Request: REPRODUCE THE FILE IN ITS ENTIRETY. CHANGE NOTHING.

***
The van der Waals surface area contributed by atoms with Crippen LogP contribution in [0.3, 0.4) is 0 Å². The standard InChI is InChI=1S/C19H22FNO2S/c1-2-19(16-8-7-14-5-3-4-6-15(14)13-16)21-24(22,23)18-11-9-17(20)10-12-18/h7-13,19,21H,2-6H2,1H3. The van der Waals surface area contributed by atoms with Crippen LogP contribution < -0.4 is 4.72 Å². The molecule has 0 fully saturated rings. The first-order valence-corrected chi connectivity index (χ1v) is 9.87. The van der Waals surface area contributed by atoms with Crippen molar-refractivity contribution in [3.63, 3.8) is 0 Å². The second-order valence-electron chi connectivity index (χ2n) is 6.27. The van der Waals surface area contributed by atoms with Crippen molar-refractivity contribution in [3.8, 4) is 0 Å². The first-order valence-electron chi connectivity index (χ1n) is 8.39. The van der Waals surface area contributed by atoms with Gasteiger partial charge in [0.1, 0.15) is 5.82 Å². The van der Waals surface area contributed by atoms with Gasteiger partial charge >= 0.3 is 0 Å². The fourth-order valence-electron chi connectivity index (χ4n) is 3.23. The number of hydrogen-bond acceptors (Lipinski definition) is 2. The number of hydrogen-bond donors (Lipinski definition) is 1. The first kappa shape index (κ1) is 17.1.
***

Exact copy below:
The van der Waals surface area contributed by atoms with Crippen LogP contribution in [0.3, 0.4) is 0 Å². The standard InChI is InChI=1S/C19H22FNO2S/c1-2-19(16-8-7-14-5-3-4-6-15(14)13-16)21-24(22,23)18-11-9-17(20)10-12-18/h7-13,19,21H,2-6H2,1H3. The van der Waals surface area contributed by atoms with Crippen LogP contribution < -0.4 is 4.72 Å². The molecule has 0 fully saturated rings. The first-order valence-corrected chi connectivity index (χ1v) is 9.87. The van der Waals surface area contributed by atoms with Crippen molar-refractivity contribution in [3.63, 3.8) is 0 Å². The second-order valence-electron chi connectivity index (χ2n) is 6.27. The van der Waals surface area contributed by atoms with Crippen molar-refractivity contribution in [3.8, 4) is 0 Å². The first-order valence-electron chi connectivity index (χ1n) is 8.39. The van der Waals surface area contributed by atoms with Gasteiger partial charge in [0.1, 0.15) is 5.82 Å². The van der Waals surface area contributed by atoms with Gasteiger partial charge >= 0.3 is 0 Å². The fourth-order valence-electron chi connectivity index (χ4n) is 3.23. The number of hydrogen-bond acceptors (Lipinski definition) is 2. The number of hydrogen-bond donors (Lipinski definition) is 1. The first kappa shape index (κ1) is 17.1.